Newsy (Aug. 26, 2014) A new study found fewer deaths from prescription drug overdoses in states that have legalized medical marijuana. But experts disagree on the results. Video provided by Newsy
Powered by NewsLook.com
Breakingviews: India Coal Strained by Supreme Court Ruling

Breakingviews: India Coal Strained by Supreme Court Ruling

Reuters - Business Video Online (Aug. 26, 2014) An acute coal shortage is likely to be aggravated as India's supreme court declared government coal allocations illegal, says Breakingviews' Peter Thal Larsen. Video provided by Reuters
Powered by NewsLook.com

Search ScienceDaily

Number of stories in archives: 140,361

Find with keyword(s):
Enter a keyword or phrase to search ScienceDaily for related topics and research stories.

Save/Print:
Share:

Breaking News:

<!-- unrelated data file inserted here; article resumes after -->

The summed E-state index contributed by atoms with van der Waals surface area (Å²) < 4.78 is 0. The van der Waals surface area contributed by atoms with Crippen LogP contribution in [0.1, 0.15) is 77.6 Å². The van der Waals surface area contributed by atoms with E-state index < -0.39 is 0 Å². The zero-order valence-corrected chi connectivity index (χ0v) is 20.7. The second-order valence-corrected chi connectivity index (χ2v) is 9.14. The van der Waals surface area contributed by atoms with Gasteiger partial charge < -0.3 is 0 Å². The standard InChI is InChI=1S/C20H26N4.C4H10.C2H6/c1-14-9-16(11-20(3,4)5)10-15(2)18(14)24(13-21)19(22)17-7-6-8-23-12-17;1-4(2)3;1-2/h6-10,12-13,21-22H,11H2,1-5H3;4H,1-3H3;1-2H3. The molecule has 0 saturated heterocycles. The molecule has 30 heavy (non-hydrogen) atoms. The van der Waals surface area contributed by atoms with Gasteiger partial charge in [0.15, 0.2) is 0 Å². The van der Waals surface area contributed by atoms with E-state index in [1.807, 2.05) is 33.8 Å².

from the past week

In Other News

... from NewsDaily.com

Science News

Health News

    Environment News

    Technology News



    Save/Print:
    Share:

    Free Subscriptions


    Get the latest science news with ScienceDaily's free email newsletters, updated daily and weekly. Or view hourly updated newsfeeds in your RSS reader:

    Get Social & Mobile


    Keep up to date with the latest news from ScienceDaily via social networks and mobile apps:

    Have Feedback?


    Tell us what you think of ScienceDaily -- we welcome both positive and negative comments. Have any problems using the site? Questions?
    Mobile: iPhone Android Web
    Follow: Facebook Twitter Google+
    Subscribe: RSS Feeds Email Newsletters
    Latest Headlines Health & Medicine Mind & Brain Space & Time Matter & Energy Computers & Math Plants & Animals Earth & Climate Fossils & Ruins